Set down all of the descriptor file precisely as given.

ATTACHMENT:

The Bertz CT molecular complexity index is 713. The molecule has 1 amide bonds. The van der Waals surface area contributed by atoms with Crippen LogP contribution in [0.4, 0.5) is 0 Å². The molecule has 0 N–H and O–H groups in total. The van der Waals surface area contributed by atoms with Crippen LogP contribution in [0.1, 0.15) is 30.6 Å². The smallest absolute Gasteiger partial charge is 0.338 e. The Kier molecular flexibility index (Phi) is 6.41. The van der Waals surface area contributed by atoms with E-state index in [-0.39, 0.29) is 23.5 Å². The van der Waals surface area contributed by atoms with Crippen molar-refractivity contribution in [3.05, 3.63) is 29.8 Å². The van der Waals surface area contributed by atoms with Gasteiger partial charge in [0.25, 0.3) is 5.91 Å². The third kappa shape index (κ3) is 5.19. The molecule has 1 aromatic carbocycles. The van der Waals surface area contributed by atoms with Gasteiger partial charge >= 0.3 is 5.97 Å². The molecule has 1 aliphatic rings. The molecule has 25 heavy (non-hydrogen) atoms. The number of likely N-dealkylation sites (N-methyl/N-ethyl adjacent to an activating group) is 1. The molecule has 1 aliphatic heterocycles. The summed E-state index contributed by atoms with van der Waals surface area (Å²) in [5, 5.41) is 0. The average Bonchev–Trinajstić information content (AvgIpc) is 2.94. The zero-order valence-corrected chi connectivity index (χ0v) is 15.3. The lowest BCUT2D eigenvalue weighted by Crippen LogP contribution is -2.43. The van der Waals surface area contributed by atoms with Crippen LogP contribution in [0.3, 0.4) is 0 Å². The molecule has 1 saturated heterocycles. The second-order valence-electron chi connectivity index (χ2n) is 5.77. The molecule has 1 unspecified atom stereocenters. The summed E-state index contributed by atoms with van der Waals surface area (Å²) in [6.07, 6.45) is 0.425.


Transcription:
The Bertz CT molecular complexity index is 713. The molecule has 1 amide bonds. The van der Waals surface area contributed by atoms with Crippen LogP contribution in [0.4, 0.5) is 0 Å². The molecule has 0 N–H and O–H groups in total. The van der Waals surface area contributed by atoms with Crippen LogP contribution in [0.1, 0.15) is 30.6 Å². The smallest absolute Gasteiger partial charge is 0.338 e. The Kier molecular flexibility index (Phi) is 6.41. The van der Waals surface area contributed by atoms with E-state index in [-0.39, 0.29) is 23.5 Å². The van der Waals surface area contributed by atoms with Crippen molar-refractivity contribution in [3.05, 3.63) is 29.8 Å². The van der Waals surface area contributed by atoms with Gasteiger partial charge in [0.25, 0.3) is 5.91 Å². The third kappa shape index (κ3) is 5.19. The molecule has 1 aromatic carbocycles. The van der Waals surface area contributed by atoms with Gasteiger partial charge >= 0.3 is 5.97 Å². The molecule has 1 aliphatic rings. The molecule has 25 heavy (non-hydrogen) atoms. The number of likely N-dealkylation sites (N-methyl/N-ethyl adjacent to an activating group) is 1. The molecule has 1 aliphatic heterocycles. The summed E-state index contributed by atoms with van der Waals surface area (Å²) in [5, 5.41) is 0. The average Bonchev–Trinajstić information content (AvgIpc) is 2.94. The zero-order valence-corrected chi connectivity index (χ0v) is 15.3. The lowest BCUT2D eigenvalue weighted by Crippen LogP contribution is -2.43. The van der Waals surface area contributed by atoms with Crippen LogP contribution in [0.3, 0.4) is 0 Å². The molecule has 1 saturated heterocycles. The second-order valence-electron chi connectivity index (χ2n) is 5.77. The molecule has 1 unspecified atom stereocenters. The summed E-state index contributed by atoms with van der Waals surface area (Å²) in [6.07, 6.45) is 0.425.